Far-right Republican Representative Matt Gaetz isn’t stepping down his apparent all-out assault on fellow Republican Representative Kevin McCarthy.
Even after successfully leading a vote that removed McCarthy as the Speaker of the House, Gaetz is still aggressively pursuing taking the California representative down.
This week, Gaetz formally filed an ethics complaint against McCarthy. That followed an accusation levied by Republican Representative Tim Burchett of Tennessee that McCarthy elbowed him on Tuesday while in a hallway at the Capitol building.
In a letter that he sent to Republican Representative Michael Guest, the chair of the Ethics Committee in the House, as well as the ranking Democrat on the panel, Susan Wild, Gaetz wrote:
“This incident deserves immediate and swift investigation by the Ethics committee. Congress has seen a substantial increase in breaches of decorum unlike anything we have ever seen since the pre-Civil War era.”
On Tuesday, witnesses saw that McCarthy bumped into Burchett as he was passing him in a hallway at the Capitol on Tuesday. Burchett in response said that McCarthy deliberately elbowed him in the back.
Later when speaking to reporters, McCarthy said he didn’t do anything deliberate to Burchett, and that he simply was trying to move past him in the hallway, which was small.
As McCarthy explained to reporters:
“I guess our elbows hit as I walked by. If I would (have) hit somebody, they would know I hit them.”
But, Gaetz was on Burchett’s side in this incident. As he wrote in his letter:
“I myself have been a victim of outrageous conduct on the House floor as well, but nothing like an open and public assault on a Member, committed by another Member. The rot starts at the top.”
What Gaetz was apparently referring to was an incident back in January when Republican Representative Mike Rogers, the chair of the Armed Services Committee in the House, lunged at him during the marathon voting session that ultimately resulted in McCarthy winning the gavel that he has now lost.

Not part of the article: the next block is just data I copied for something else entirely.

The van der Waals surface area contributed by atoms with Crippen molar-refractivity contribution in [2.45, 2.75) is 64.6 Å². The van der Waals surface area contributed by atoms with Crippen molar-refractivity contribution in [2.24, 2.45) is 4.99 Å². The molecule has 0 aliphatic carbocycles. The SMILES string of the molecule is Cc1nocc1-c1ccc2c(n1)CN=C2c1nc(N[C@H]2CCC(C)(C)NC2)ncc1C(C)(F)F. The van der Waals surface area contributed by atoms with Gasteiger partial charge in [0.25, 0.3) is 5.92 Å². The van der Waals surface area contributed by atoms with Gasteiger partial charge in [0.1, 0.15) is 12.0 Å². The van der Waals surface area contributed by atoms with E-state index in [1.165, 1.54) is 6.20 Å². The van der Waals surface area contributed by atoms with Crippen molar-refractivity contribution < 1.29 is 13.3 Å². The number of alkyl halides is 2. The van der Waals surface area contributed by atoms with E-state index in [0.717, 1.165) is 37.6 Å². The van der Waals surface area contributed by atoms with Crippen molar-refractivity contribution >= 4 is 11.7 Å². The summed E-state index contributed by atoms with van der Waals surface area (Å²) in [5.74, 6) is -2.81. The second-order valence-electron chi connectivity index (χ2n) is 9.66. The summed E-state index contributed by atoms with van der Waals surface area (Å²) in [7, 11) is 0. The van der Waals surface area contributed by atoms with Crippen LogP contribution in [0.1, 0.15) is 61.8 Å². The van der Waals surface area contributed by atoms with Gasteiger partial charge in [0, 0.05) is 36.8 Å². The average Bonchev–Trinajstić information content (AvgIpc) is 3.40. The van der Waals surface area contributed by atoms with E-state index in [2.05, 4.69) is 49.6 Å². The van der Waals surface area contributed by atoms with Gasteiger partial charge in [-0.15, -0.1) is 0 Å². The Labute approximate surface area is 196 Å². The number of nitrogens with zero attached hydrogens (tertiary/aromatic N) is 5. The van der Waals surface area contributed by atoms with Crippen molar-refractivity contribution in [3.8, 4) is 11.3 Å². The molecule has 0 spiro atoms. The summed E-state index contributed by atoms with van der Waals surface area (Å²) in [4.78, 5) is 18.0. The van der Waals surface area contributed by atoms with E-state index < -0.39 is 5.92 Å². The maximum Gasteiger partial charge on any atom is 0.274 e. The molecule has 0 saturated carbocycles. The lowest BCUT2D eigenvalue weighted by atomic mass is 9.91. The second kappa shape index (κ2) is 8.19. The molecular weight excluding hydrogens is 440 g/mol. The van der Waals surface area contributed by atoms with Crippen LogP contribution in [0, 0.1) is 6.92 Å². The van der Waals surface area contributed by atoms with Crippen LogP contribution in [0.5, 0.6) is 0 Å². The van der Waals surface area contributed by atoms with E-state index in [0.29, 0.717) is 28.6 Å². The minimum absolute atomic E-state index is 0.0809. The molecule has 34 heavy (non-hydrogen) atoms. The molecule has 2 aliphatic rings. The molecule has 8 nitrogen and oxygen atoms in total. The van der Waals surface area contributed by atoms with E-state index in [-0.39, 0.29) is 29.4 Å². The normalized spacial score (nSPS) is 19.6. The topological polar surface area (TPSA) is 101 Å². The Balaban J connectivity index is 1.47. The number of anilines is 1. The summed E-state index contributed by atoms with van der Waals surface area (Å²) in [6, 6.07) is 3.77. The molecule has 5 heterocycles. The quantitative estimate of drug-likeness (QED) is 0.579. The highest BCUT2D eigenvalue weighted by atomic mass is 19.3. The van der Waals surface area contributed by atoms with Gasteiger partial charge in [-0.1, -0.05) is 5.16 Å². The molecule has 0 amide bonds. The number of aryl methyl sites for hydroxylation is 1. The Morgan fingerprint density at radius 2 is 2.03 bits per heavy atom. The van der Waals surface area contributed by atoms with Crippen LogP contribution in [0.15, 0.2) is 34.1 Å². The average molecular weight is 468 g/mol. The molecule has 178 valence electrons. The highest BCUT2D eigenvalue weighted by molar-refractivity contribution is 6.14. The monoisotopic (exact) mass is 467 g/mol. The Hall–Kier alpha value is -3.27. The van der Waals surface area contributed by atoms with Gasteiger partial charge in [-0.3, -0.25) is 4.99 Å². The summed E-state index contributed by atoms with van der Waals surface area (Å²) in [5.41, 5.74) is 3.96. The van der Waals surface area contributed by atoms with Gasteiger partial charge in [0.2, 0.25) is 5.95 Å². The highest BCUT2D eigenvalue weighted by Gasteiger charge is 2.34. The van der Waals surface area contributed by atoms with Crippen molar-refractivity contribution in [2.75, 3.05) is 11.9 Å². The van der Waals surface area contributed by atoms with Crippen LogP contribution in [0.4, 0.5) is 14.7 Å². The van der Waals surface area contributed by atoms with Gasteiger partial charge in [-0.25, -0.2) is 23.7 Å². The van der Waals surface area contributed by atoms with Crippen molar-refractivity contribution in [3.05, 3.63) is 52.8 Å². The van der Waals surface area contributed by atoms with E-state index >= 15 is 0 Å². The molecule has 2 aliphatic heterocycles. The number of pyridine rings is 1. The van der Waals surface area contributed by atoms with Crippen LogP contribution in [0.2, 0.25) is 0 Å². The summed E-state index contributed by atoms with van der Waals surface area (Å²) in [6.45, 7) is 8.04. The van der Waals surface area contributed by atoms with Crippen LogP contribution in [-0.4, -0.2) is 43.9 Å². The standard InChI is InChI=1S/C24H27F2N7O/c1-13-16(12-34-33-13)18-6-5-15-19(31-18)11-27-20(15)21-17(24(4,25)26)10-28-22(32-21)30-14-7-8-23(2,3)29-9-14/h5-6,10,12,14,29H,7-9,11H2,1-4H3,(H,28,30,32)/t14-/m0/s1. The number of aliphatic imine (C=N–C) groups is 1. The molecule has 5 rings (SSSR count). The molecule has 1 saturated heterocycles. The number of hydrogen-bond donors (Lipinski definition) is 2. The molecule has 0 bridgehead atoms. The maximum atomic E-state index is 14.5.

While Gaetz led the charge in removing McCarthy from the speaker’s role, Burchett is one of the eight GOP members of the House who, along with all Democrats in the lower chamber, voted to remove him from the leadership position.
All along, McCarthy has said that Gaetz’s motion to vacate was a personal move. He was quick to point out that Gaetz was a target of the Department of Justice as part of a trafficking investigation, though the DOJ declined to bring any formal charges against him.
Now, though, Gaetz is facing an Ethics Committee investigation himself. As such, McCarthy said that Gaetz is just retaliating against him since he didn’t quash that investigation when he was speaker.
When he was told that Gaetz had filed an ethics complaint against him, McCarthy responded in jest:
“Oh, good. I think Ethics is a good place for Gaetz to be.”
Speaking with CNN recently, McCarthy also said that Republican Representative Nancy Mace from South Carolina and Burchett – both of whom voted to remove McCarthy as speaker – “care a lot about press, not about policy.”